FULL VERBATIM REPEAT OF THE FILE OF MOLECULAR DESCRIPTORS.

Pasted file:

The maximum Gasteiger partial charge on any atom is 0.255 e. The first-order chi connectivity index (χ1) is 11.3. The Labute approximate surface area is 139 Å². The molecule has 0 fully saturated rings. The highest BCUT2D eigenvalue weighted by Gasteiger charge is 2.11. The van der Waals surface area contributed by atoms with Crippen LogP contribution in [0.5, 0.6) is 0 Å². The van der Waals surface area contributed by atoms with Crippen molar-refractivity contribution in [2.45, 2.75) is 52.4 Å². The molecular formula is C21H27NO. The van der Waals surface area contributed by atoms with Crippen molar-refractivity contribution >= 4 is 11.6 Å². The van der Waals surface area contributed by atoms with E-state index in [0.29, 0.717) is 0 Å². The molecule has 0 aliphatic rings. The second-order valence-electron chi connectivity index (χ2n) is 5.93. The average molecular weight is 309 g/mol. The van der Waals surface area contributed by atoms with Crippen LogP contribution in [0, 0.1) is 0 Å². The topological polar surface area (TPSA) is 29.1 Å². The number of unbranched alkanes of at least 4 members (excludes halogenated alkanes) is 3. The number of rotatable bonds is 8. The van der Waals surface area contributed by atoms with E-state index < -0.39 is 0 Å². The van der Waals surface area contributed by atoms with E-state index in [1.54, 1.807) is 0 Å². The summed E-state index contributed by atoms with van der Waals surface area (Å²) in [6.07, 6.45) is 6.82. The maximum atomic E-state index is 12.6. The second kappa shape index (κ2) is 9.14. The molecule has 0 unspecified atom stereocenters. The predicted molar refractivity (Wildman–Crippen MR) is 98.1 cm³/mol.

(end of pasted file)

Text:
The maximum Gasteiger partial charge on any atom is 0.255 e. The first-order chi connectivity index (χ1) is 11.3. The Labute approximate surface area is 139 Å². The molecule has 0 fully saturated rings. The highest BCUT2D eigenvalue weighted by Gasteiger charge is 2.11. The van der Waals surface area contributed by atoms with Crippen LogP contribution in [0.5, 0.6) is 0 Å². The van der Waals surface area contributed by atoms with Crippen molar-refractivity contribution in [2.45, 2.75) is 52.4 Å². The molecular formula is C21H27NO. The van der Waals surface area contributed by atoms with Crippen molar-refractivity contribution >= 4 is 11.6 Å². The van der Waals surface area contributed by atoms with E-state index in [0.29, 0.717) is 0 Å². The molecule has 0 aliphatic rings. The second-order valence-electron chi connectivity index (χ2n) is 5.93. The average molecular weight is 309 g/mol. The van der Waals surface area contributed by atoms with Crippen LogP contribution in [0, 0.1) is 0 Å². The topological polar surface area (TPSA) is 29.1 Å². The number of unbranched alkanes of at least 4 members (excludes halogenated alkanes) is 3. The number of rotatable bonds is 8. The van der Waals surface area contributed by atoms with E-state index < -0.39 is 0 Å². The van der Waals surface area contributed by atoms with E-state index in [1.54, 1.807) is 0 Å². The summed E-state index contributed by atoms with van der Waals surface area (Å²) in [6.07, 6.45) is 6.82. The maximum atomic E-state index is 12.6. The second kappa shape index (κ2) is 9.14. The molecule has 0 unspecified atom stereocenters. The predicted molar refractivity (Wildman–Crippen MR) is 98.1 cm³/mol.